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McAlester is a city in Pittsburg Countymarker, Oklahomamarker, United Statesmarker. The population was 17,783 at the 2000 census. It is the county seat of Pittsburg Countymarker. It is currently the largest city in the Choctaw Nation of Oklahomamarker, followed by Durantmarker.

The town gets its name from J.J. McAlester, who was immortalized as a character in the novel True Grit, which was then made into a movie starring John Wayne.

McAlester is the home of the Oklahoma State Penitentiarymarker, site of an "inside the walls" prison rodeo from which ESPN's SportsCenter once broadcast. Sometimes Oklahomans refer to the state prison simply as "McAlester," and the town is referenced in that manner in the opening pages of The Grapes of Wrath when Tom Joad is released from there. The prison was also the site of a 1973 riot that lasted for days and is generally regarded as one of the worst in American history.

McAlester is also the home of many of the employees of the nearby McAlester Army Ammunition Plant. This facility makes essentially all of the bombs used by the United States military.

McAlester is known in political circles for having been the home base of two noted American politicians - U.S. Speaker of the House Carl Albert, who was once a heartbeat from the presidency, and longtime Oklahoma State Senator Gene Stipe, whose career ended in a series of legal problems. Former Oklahoma Governor George Nigh also hailed from McAlester. McAlester is still known in Oklahoma as the "Capital of Little Dixie," for its old-time Democratic politics.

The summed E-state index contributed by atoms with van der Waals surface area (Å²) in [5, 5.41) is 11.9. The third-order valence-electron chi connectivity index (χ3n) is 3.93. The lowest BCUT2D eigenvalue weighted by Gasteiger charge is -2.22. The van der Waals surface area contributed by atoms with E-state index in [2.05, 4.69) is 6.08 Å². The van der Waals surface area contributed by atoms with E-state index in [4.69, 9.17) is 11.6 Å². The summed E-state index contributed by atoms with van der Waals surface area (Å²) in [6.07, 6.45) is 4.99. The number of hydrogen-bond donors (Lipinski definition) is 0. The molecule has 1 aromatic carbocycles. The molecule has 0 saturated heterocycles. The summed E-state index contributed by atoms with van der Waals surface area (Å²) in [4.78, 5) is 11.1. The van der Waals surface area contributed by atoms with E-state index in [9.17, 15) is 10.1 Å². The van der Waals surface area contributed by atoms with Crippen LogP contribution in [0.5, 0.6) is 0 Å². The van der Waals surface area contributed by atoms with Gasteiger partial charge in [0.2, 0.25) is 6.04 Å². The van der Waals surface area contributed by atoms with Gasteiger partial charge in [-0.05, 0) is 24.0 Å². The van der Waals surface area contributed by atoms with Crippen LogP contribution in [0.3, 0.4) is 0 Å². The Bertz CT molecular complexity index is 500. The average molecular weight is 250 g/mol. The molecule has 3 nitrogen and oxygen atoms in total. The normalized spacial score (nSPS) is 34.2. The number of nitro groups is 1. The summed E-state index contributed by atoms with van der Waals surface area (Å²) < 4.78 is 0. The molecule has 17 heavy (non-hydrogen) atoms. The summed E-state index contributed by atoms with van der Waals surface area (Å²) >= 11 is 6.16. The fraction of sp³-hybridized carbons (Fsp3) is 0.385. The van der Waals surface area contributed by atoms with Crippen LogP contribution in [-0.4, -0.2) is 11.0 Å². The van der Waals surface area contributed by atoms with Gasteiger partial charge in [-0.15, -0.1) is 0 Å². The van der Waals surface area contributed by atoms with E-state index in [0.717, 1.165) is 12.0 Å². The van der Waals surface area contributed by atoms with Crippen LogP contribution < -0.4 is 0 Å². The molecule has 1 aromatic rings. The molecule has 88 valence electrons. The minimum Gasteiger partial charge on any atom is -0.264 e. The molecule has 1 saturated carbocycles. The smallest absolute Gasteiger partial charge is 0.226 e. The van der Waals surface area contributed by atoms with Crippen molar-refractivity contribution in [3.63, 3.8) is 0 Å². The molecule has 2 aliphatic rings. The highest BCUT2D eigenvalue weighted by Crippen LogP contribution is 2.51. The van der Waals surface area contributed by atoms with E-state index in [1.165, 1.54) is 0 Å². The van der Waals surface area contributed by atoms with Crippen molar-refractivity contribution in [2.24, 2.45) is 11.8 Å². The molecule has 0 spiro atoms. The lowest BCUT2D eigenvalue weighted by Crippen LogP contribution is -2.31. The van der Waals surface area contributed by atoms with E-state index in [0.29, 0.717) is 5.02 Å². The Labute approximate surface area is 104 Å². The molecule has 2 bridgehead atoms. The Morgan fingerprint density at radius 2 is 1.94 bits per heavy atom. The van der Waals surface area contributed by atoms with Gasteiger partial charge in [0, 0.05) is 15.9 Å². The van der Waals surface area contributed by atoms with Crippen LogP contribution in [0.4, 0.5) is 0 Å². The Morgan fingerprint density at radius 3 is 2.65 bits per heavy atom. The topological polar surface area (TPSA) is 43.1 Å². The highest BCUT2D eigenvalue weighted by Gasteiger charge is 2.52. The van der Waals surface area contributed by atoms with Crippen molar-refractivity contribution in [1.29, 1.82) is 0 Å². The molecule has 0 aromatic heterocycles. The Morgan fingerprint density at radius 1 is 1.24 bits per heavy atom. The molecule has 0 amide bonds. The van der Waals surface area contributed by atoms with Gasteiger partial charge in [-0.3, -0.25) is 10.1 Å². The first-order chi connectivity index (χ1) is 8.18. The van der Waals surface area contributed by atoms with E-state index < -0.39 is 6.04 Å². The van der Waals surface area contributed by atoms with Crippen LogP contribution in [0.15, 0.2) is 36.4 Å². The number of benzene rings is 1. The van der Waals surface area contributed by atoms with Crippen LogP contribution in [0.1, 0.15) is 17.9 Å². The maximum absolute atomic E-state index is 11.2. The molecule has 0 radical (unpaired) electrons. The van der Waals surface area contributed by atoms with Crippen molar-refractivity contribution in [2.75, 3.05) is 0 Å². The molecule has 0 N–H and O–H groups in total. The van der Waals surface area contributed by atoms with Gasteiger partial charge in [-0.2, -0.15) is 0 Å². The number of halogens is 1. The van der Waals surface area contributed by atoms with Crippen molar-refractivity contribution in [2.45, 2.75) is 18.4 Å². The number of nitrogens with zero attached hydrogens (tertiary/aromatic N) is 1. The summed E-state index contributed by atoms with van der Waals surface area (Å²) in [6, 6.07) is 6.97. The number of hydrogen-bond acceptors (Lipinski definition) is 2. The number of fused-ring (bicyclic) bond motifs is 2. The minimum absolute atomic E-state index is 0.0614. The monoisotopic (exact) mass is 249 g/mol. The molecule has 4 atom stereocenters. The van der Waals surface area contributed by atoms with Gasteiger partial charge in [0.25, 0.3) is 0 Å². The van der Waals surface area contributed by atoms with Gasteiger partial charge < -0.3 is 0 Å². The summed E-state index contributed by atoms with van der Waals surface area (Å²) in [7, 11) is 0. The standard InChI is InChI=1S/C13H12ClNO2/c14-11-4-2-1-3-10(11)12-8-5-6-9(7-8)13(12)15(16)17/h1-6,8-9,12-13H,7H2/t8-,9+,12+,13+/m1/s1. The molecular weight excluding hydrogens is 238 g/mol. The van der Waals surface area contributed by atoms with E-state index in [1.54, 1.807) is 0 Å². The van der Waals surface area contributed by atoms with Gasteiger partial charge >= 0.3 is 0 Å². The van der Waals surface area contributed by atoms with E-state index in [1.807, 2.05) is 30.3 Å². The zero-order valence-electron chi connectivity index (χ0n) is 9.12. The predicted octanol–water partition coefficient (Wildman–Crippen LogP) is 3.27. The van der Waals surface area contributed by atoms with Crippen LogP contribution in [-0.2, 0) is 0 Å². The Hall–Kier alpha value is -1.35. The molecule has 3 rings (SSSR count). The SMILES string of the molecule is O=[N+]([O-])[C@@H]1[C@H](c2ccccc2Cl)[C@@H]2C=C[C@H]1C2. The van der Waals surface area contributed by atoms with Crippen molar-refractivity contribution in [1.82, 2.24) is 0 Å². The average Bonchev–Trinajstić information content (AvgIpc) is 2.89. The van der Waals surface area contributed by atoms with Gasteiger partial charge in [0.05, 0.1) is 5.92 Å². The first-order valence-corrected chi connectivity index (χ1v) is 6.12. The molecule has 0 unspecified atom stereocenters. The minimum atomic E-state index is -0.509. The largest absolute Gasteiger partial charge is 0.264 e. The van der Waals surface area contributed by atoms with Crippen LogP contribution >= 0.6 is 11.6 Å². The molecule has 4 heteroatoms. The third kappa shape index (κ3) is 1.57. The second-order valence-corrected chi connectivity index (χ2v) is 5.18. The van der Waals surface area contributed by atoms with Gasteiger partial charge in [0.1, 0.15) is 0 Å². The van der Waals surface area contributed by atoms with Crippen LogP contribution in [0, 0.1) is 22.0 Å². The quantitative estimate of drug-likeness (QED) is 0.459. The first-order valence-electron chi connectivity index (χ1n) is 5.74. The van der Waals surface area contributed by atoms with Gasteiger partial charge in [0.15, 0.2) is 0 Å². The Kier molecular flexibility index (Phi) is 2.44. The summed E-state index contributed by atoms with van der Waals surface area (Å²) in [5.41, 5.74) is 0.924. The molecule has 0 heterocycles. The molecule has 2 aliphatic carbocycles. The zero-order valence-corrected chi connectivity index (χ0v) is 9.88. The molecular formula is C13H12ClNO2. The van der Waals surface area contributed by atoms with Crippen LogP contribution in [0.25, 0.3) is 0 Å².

History

The crossing of the east-west California Road with the north-south Texas Road formed a natural point of settlement in Tobucksy County of the Choctaw Nation, a site originally called Bucklucksy. James Jackson McAlester, an employee of licensed traders Reynolds and Hannaford convinced the firm to locate a general store at that location in late 1869 .

The general store was an immediate success, but J. J. McAlester recognized an even greater opportunity in the abundance of readily available coal deposits in the area, and the impending construction of a rail line through Indian Territory.

By virtue of having been the first to extend their line to the northern border of Indian Territory, the Union Pacific Railway Southern Branch earned right of way and a liberal bonus of land to extend the line to Texasmarker. A number of New Yorkmarker businessmen, including Levi P. Morton, Levi Parsons, August Belmont, J. Pierpont Morgan, George Denison, and John D. Rockefeller, were interested in extending rail line through Indian Territory, and the Missouri-Kansas-Texas Railroad, familiarly called the Katy Railroad, began its corporate existence in 1865 toward that end. Morton and Parsons selected a site near the Kansasmarker border with Indian Territory at which a town operated by the railroad could be located, with the settlement incorporated under the name of Parsons, Kansasmarker, in 1871.

That same year, J.J. McAlester, after buying out Reynolds’ share of the trading post, journeyed with a sample of coal to the railroad town in hopes of persuading officials to locate the line near his store at Bucklucksy. The location of the trading post on the Texas Road weighed in its favor, given that the Katy Railroad line construction roughly followed the Shawnee Trail – Texas Road route southward to the Red Rivermarker. The line reached Bucklucksy in 1872 and Katy Railroad officials named the railway stop McAlester .

Fritz Sittle (Sittel), a Choctaw citizen by marriage and one of the first settlers in the area, urged visiting newspaperman Edwin D. Chadick in 1885 to pursue the possibility of establishing an east-west rail line to run through the coal mining district at Krebs that would connect with the north-south line at McAlester. Chadick eventually found financing and established the Choctaw Coal and Railway in 1888, but was unable to come to terms with J.J. McAlester over the issue of right of way.